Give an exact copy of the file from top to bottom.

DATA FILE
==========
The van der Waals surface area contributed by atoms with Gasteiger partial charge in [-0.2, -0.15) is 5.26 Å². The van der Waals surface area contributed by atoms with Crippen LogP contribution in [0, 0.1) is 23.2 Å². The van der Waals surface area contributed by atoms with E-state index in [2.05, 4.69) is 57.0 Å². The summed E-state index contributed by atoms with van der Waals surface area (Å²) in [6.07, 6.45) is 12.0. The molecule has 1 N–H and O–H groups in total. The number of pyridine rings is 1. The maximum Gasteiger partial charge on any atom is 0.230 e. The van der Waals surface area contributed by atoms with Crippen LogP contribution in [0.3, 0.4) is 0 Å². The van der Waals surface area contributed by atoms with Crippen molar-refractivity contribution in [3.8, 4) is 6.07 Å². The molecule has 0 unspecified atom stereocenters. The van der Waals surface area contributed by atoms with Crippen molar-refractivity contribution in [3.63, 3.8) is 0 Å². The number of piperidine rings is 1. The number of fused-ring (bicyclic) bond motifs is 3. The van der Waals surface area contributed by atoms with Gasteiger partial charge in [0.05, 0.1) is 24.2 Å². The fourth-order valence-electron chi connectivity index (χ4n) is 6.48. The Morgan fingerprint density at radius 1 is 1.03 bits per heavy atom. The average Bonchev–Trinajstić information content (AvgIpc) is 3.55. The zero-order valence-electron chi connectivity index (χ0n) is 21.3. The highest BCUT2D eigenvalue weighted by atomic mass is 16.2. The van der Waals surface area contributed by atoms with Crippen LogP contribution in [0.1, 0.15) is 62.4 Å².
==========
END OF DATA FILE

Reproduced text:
The van der Waals surface area contributed by atoms with Gasteiger partial charge in [-0.2, -0.15) is 5.26 Å². The van der Waals surface area contributed by atoms with Crippen LogP contribution in [0, 0.1) is 23.2 Å². The van der Waals surface area contributed by atoms with E-state index in [2.05, 4.69) is 57.0 Å². The summed E-state index contributed by atoms with van der Waals surface area (Å²) in [6.07, 6.45) is 12.0. The molecule has 1 N–H and O–H groups in total. The number of pyridine rings is 1. The maximum Gasteiger partial charge on any atom is 0.230 e. The van der Waals surface area contributed by atoms with Crippen LogP contribution in [0.3, 0.4) is 0 Å². The van der Waals surface area contributed by atoms with Crippen molar-refractivity contribution in [3.8, 4) is 6.07 Å². The molecule has 0 unspecified atom stereocenters. The van der Waals surface area contributed by atoms with Crippen molar-refractivity contribution in [3.63, 3.8) is 0 Å². The number of piperidine rings is 1. The number of fused-ring (bicyclic) bond motifs is 3. The van der Waals surface area contributed by atoms with Gasteiger partial charge in [0.05, 0.1) is 24.2 Å². The fourth-order valence-electron chi connectivity index (χ4n) is 6.48. The Morgan fingerprint density at radius 1 is 1.03 bits per heavy atom. The average Bonchev–Trinajstić information content (AvgIpc) is 3.55. The zero-order valence-electron chi connectivity index (χ0n) is 21.3. The highest BCUT2D eigenvalue weighted by atomic mass is 16.2. The van der Waals surface area contributed by atoms with Crippen LogP contribution in [0.1, 0.15) is 62.4 Å².